The Winter Solstice

As Christianity established itself, church leaders wanted to move the general population away from their celebrations of other gods and religions, including the winter solstice festivals that were important to the cultures of pre-Christian Europe and Asia.

Ancient people believed that the days grew shorter in December because the sun was leaving them, perhaps even dying. Festivals held right before December 21, the winter solstice, featured rituals designed to appease the sun and make it return. After the solstice, the shortest day of the year, the days became longer again, and grand celebrations were held in honor of the sun’s return. Along with the idea of the physical presence of the sun were underlying themes of harvest, rebirth, and light.

December 25 was, in the Roman calendar, the day after the solstice, which was why the solar feast, also known as Natalis inviciti solis, or “birth of the unconquered sun,” was one of the celebrations associated with the winter solstice. In fact, in the third century (that is, in the century before Constantine began the Empire’s conversion to Christianity), Emperor Aurelian declared December 25 Dies Invicti Solis (the Day of the Invincible Sun).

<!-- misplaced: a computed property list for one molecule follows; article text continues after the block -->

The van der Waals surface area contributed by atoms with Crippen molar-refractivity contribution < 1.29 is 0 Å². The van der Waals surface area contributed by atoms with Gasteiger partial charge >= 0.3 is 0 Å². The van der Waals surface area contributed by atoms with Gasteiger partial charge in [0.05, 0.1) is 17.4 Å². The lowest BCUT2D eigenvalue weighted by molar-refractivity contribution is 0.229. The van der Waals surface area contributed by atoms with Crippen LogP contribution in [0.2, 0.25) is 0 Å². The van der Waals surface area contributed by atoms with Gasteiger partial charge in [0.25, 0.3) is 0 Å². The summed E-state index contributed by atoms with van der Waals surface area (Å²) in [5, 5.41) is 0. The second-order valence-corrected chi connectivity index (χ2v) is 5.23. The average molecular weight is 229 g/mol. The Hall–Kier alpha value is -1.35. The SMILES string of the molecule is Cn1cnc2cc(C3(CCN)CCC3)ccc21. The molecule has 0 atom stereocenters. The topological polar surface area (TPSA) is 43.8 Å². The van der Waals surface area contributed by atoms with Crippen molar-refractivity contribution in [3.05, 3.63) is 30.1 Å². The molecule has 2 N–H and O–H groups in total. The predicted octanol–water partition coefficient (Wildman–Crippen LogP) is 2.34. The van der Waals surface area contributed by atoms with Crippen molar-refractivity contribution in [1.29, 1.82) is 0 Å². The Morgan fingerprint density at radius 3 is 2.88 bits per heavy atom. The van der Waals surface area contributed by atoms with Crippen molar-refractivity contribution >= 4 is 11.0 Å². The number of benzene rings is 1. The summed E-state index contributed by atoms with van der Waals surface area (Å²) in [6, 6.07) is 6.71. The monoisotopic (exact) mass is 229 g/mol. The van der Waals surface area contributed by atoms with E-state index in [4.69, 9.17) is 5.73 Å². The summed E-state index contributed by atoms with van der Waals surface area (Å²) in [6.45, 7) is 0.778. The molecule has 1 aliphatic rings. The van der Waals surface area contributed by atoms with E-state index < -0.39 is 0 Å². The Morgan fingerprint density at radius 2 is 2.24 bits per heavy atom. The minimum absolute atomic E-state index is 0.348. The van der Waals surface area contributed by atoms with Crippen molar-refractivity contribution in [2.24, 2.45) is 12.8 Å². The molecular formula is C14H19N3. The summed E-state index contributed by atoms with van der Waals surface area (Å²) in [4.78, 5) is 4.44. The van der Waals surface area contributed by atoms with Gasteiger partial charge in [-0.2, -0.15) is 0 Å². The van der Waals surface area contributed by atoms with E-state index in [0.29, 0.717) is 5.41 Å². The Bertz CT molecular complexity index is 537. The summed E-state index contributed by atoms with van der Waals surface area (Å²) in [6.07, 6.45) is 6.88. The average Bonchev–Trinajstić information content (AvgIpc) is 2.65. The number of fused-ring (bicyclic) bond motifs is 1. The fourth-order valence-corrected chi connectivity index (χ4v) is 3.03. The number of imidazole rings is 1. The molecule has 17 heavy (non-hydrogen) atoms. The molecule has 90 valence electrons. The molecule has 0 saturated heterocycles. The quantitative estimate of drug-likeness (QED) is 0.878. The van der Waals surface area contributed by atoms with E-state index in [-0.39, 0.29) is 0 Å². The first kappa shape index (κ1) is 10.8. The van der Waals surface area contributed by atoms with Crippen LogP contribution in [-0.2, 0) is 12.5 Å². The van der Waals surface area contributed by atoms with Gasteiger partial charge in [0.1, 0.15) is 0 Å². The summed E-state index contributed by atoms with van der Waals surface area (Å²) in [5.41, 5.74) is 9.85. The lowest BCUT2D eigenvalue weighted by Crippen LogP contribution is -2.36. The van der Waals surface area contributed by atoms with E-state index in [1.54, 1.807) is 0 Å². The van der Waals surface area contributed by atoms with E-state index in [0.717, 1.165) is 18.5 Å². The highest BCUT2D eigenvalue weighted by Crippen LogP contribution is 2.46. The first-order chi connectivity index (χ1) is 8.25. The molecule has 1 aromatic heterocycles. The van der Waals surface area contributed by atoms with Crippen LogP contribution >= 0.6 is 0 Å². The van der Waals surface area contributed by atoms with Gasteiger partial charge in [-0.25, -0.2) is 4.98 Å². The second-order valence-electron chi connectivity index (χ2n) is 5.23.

The Roman Saturnalia

Although the basic concept of the solstice festival was common to all lands, each area had its unique variations. But the tradition that left its mark most indelibly of Christmas was the Roman Saturnalia. The Saturnalia was observed in December and was a nominal celebration of a number of different events, among them Saturn’s triumph over Jupiter. According to belief, Saturn’s reign had heralded the Golden Age of Rome. Although the god later lost out to Jupiter, during the Saturnalia he was believed to return, allowing Rome to relive the Golden Age for a brief time. It was not surprising that the Romans, who associated Saturn closely with the sun, would celebrate this festival near the solstice.